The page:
A second grand juror in the Breonna Taylor case wants to go public about the secret proceedings that cleared cops of wrongdoing in the 26-year-old EMT’s death.
The unidentified juror has sought legal advice on how to speak out amid claims that Kentucky Attorney General Daniel Cameron misled the public when he announced that the panel cleared three Louisville cops in Taylor’s March 13 police shooting death, CNN reported.
The revelation comes just eight days after another member of the grand jury filed a court motion asking for permission to go public.
The grand jury indicted one of the cops, Detective Brett Hankison, on charges he “wantonly” endangered neighbors by firing his gun and striking a nearby apartment — but cleared Hankison and two other cops, Sgt. Jonathan Mattingly and Myles Cosgrove, of any crimes for causing Taylor’s death.
Cameron later conceded he did not request that the panel consider homicide charges in the case — prompting the backlash from the first juror.
“The full story and absolute truth of how this matter was handled from beginning to end is now an issue of great public interest and has become a large part of the discussion of public trust throughout the country,” that juror’s attorney, Kevin Glogower, wrote.
Cameron has until Wednesday to respond to the juror’s request to speak out, the Atlanta Journal-Constitution said.
Grand jury proceedings are secret, and in the case involving Taylor, the 12-member panel met at an undisclosed location for security reasons.
But now, community activist Christopher 2X, head of the Louisville-based nonprofit group Game Changers, said he’s been approached by a second member of the grand jury who also wants to go public — but is so far fearful about doing so.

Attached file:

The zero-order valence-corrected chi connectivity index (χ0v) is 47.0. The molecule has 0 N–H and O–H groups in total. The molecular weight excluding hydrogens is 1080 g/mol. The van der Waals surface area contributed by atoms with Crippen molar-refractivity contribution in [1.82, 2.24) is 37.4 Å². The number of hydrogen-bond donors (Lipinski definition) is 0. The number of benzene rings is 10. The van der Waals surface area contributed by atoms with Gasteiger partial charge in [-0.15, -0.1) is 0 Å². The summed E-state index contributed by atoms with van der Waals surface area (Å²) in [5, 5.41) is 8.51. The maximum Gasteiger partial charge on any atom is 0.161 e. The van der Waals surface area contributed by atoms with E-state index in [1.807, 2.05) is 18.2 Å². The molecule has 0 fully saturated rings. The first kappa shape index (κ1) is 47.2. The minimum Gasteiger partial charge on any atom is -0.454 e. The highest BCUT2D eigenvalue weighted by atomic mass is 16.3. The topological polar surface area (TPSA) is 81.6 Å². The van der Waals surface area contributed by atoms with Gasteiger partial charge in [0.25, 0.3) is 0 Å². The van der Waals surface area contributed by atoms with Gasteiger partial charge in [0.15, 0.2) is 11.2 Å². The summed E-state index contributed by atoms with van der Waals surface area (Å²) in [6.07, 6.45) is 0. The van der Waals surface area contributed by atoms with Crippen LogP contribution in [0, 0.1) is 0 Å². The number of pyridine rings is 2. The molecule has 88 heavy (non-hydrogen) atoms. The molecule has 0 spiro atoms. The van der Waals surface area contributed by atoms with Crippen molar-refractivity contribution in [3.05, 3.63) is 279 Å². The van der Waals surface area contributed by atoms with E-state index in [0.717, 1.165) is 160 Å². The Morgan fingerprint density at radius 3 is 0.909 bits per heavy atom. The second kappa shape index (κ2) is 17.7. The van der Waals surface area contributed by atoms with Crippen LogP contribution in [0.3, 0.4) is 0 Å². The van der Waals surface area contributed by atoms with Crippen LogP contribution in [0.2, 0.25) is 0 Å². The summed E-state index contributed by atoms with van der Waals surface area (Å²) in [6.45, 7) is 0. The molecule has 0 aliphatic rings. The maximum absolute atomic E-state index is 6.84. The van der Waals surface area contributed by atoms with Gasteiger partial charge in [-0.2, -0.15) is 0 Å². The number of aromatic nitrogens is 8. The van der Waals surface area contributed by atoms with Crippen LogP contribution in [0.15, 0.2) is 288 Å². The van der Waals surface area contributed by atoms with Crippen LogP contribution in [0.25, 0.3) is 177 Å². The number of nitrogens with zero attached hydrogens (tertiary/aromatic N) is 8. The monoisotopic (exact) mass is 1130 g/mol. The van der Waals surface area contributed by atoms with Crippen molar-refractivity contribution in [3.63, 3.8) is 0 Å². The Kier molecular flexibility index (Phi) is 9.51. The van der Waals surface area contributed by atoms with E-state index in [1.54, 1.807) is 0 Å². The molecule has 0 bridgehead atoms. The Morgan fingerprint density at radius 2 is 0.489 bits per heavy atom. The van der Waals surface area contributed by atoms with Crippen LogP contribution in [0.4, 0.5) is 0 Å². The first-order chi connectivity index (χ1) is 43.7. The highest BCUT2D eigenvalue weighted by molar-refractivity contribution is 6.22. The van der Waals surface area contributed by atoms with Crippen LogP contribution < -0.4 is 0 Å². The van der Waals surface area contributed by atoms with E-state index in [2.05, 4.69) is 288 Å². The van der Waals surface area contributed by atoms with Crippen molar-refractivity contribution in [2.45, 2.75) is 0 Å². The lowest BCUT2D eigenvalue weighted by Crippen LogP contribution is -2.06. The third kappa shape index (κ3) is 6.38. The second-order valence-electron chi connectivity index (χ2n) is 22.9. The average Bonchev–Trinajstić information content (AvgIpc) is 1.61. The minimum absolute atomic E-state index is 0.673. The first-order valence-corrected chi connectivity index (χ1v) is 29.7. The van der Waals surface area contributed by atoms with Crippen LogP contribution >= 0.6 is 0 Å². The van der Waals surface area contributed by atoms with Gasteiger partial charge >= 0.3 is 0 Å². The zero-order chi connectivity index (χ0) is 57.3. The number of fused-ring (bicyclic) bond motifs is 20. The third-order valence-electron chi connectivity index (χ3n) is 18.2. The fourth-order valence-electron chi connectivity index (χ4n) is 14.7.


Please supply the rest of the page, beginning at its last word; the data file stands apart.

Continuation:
Glogower said this week he hoped his anonymous client’s “bravery” has inspired the second juror to come forward.
“Our team will support them in any way possible,” he told the outlet.
Meanwhile, Christopher 2X said his group has met with the FBI and is pushing for a civil rights investigation into Taylor’s death.
“I feel there’s no way in the last week and a few days that we can get a level of comfort and trust in this community until we can have real live individuals who studied this situation as it relates to their civic duty,” he said, according to CNN.
Taylor was shot dead when Louisville cops burst into her apartment while she slept, prompting her boyfriend, Kenneth Walker, to open fire.
Walker later said he didn’t know the intruders were cops, while the officers claim they announced themselves first.
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